In the “Daily Telegraph’s” Saturday Travel Section this weekend, Ward named his personal favourite top ten as Europa, SeaDream I and SeaDream II, Seabourn Quest, Odyssey and Sojourn, Silver Spirit, Hanseatic, Sea Cloud and Marina. There she is again. Indeed, in his article in The Telegraph, Ward says about the Marina: “Larger than all the other ships at the top of the charts, Marina is a ship with some splendid design features and some of the largest suites at sea, with ‘country house’ décor that could easily feature in a glossy magazine. A stunning wrought-iron and Lalique horseshoe-shaped staircase is the focal point of the ship’s finely outfitted interior, while only the very best linens and fabrics have been provided.”
Back to the Berlitz Guide, also new this year is Cunard’s Queen Elizabeth, whose Grill Class scored her 1690, for four-stars-plus, exceeding slightly Queen Victoria’s 1671. And new to the top ten boutique ships this year is Hapag-Lloyd Cruises’ Bremen, scoring 1553, well up from 1461 last year. The Bremen went up in points in all categories, but particularly in cruise experience, where she was up 14%, and food, where she gained 5%. By comparison her five-star fleetmate Hanseatic scored 1746, for five stars.
Also new this year, in big ships, Celebrity Silhouette at 1612 and Disney Dream at 1555, both at four-stars-plus, Mein Schiff 2 at 1548, Allure of the Seas at 1528, Queen Elizabeth (Britannia Class), at 1493, AidaSol at 1490 and Costa Favolosa at 1447, all at four-stars. In the mid-size category, there was notable improvement in the scores of Azamara Quest (1562 as against 1466) and Azamara Journey (1561, up from 1465), which took both ships from four stars into four-stars-plus since they were rebranded as Azamara Club Cruises.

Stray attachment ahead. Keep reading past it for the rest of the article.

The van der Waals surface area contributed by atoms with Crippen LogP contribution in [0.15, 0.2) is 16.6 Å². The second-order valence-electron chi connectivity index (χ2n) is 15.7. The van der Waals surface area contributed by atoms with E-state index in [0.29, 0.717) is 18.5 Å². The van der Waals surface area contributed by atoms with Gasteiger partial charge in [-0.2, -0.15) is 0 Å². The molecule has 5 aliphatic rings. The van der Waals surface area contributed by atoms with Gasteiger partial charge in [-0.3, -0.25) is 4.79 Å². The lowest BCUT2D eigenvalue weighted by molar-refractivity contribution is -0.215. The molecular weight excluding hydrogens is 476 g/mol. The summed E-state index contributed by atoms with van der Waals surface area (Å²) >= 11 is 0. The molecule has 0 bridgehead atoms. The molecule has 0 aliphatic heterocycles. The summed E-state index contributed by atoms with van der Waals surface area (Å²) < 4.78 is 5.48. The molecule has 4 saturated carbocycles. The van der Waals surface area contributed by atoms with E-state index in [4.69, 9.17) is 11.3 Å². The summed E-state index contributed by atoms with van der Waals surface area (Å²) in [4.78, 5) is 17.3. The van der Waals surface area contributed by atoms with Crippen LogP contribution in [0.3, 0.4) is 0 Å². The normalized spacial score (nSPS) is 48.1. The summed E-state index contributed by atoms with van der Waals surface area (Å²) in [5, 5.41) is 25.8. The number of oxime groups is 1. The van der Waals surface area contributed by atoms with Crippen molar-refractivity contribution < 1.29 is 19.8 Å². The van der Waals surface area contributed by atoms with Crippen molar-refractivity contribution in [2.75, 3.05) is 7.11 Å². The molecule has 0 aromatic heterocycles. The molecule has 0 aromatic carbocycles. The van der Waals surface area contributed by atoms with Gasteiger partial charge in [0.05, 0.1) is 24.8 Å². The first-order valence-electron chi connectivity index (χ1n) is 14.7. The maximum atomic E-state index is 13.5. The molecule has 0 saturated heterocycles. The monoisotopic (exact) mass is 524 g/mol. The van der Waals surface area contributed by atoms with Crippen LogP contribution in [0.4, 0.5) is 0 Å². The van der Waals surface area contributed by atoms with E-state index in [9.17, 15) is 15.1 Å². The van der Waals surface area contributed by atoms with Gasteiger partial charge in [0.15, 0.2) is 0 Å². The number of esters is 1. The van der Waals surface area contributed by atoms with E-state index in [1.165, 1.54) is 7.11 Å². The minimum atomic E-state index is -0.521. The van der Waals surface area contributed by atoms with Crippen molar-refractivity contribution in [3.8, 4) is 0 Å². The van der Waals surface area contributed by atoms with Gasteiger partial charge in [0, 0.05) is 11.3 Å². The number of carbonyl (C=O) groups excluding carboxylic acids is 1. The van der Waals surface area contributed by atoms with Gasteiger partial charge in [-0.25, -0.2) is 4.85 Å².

Newly rated Adonia came close at 1540, but scored just four stars. In small ships, Seabourn Quest came in with a score of 1787 for a solid five-star rating. while French twins L’Austral and Le Boréal came in at 1543 each, for four-star status, and Aegean Odyssey scored 1341 for a three-stars-plus.
One surprise, however, is that a ship called the Hamburg that is not sailing yet scored 1398 points for three-stars-plus. That ship is still sailing today as the Columbus for Hapag-Lloyd and will have a complete change of crew when new operators Plantours take her over in six months time, so we fail to see how Berlitz managed to score her in advance. Perhaps more deserving of a “Not Yet Rated” score we should think. In the same way, two other ships, Spirit of Oceanus, now trading as Sea Spirit, and Clelia II, now trading as Orion II, seem to have come through their changes of identity with identical scores of 1222 and 1402, respectively, after a change of ownership and areas of operation.
All in all, however, the “Berlitz Complete Guide to Cruising & Cruise Ships” is well worth the money and answers many of the questions the cruise lines, or even some cruise agents, won’t answer.
OTHER CRUISE NEWS
US Gulf Ports Celebrate New Ships
Both New Orleans and Galveston celebrated the arrival of new ships this weekend as New Orleans greeted Royal Caribbean International’s 137,280-ton 3,114-berth (3,838 with upper berths) Voyager of the Seas on Saturday and Galveston welcomed Carnival Cruise Lines’ 128,251-ton 3,646-berth (4,631 with uppers) Carnival Magic on Sunday.
This ship’s US debut was marked with a concert by three-time Grammy Award-winning band Maroon 5. What’s more, the replacement for the Voyager of the Seas, sister ship Mariner of the Seas, arrived in Galveston on Friday, making it a combined three-ship arrival this weekend.